An endowment policy is like a savings plan with life cover.
It assures a risk-free and guaranteed return on maturity as long as you make the payments agreed at the inception of the policy.
It helps you save for your future, so that you are able to get a lump sum on maturity or on death before maturity.
In other words an endowment policy is a combination of Term life insurance and an Investment.
The life cover of an Endowment policy is known as Sum Assured.
How it works?
After paying-out the cost of insurance, administrative and distribution costs, the life insurance company invests the balance of the premiums to generate an income.
The surplus of the income over the expenditure of the insurance company is redistributed to all plan holders as bonus.
This bonus is usually declared as a specific proportion of sum assured or life cover.
The bonus declared is not paid to the endowment policy holder immediately as in case of dividends.
It is added to Sum assured each year, and is payable on Maturity of the plan or on death of insured.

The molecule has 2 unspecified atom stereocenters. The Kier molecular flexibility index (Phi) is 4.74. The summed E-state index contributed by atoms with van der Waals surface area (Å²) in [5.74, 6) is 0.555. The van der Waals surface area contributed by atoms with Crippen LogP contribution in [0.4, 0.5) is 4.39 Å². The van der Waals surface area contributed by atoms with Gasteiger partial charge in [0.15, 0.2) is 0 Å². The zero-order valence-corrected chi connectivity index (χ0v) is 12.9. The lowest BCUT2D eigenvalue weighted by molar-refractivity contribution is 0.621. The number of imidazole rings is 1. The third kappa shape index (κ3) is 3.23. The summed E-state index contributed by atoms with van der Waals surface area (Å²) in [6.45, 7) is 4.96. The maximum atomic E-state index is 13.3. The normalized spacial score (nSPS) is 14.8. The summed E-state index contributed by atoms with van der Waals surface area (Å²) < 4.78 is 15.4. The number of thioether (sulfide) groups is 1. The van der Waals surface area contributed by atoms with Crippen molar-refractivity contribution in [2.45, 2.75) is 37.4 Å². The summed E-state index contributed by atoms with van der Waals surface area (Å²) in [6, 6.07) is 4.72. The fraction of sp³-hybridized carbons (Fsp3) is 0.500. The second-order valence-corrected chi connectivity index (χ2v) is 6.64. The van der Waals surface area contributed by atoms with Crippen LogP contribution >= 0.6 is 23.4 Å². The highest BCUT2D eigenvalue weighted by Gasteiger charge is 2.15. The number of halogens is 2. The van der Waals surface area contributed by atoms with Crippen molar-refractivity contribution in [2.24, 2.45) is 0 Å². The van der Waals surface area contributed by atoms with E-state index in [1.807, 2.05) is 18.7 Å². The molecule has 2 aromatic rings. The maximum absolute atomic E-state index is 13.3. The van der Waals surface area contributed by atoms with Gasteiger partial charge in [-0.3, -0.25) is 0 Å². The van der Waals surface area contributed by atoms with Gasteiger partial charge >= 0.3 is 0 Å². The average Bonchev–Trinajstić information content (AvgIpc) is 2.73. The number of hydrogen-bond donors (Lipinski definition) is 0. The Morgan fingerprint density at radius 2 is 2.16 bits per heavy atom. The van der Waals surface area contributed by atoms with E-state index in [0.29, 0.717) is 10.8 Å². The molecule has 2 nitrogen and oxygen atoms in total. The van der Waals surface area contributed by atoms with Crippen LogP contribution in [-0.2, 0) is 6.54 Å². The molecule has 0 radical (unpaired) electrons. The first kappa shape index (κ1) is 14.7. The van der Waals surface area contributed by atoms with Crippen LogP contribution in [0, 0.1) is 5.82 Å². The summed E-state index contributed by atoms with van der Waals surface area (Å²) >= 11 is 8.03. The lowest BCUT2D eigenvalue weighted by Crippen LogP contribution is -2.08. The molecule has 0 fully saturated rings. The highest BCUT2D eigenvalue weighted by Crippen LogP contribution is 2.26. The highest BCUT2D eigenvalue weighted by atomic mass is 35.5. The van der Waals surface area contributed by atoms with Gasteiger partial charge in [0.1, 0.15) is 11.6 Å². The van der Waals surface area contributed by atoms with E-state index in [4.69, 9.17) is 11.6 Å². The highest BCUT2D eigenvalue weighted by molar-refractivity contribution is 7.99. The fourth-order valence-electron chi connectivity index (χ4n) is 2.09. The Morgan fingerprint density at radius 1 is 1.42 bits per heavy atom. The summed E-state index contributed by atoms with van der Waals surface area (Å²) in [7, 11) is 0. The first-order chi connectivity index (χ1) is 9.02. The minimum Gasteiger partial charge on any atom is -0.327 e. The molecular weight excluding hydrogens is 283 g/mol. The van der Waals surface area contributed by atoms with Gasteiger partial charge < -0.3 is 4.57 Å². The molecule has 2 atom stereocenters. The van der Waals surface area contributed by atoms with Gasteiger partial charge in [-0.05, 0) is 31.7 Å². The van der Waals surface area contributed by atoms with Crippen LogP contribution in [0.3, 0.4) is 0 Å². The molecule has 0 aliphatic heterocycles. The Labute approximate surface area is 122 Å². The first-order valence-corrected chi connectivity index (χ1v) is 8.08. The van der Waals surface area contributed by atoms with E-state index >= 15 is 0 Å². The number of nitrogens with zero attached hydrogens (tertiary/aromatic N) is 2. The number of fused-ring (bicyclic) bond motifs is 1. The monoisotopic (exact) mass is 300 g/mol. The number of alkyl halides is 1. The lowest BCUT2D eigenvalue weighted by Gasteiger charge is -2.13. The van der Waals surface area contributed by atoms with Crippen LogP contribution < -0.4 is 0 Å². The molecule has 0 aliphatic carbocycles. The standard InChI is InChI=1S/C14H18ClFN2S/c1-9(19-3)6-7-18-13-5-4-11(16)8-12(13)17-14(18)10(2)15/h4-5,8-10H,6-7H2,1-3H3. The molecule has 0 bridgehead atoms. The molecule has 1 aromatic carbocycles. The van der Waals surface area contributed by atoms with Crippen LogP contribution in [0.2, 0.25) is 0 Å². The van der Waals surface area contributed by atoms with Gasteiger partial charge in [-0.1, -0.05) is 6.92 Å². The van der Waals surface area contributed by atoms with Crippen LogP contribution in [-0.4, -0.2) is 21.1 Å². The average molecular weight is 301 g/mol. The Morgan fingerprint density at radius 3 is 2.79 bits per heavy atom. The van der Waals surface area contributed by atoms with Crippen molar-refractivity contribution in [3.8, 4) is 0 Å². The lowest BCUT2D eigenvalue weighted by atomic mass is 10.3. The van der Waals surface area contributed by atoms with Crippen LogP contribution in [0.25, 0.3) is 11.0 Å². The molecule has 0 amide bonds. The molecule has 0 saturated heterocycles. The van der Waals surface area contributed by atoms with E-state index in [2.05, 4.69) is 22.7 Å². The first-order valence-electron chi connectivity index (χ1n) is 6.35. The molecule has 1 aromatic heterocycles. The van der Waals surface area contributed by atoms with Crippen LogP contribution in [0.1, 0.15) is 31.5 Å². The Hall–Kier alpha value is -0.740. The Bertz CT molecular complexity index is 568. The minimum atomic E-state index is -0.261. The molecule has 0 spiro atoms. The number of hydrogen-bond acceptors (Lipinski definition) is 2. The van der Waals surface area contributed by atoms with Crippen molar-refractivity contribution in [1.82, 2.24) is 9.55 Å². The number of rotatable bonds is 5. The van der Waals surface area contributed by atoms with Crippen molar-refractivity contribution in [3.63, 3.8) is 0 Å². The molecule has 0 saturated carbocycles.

The process of allocating the bonus to the policy of the insured is called vesting.
The bonus so added to the sum assured at the end of every year is called Vested Bonus.
While the bonus is vested every year, it does not compound like a fixed deposit. Each year it accumulates as in case of simple interest.
The following example shows the effect of bonus on the sum assured on a 5 year endowment policy.
|Years||Sum Assured||Vested Bonus||Total|
Like all insurance plan, the Endowment policies also have some limitations.
1. Higher Premiums in comparison to other policies
The Premiums on endowment plans are usually higher than Term life or Whole of life insurance plans. This is an expensive approach to life insurance.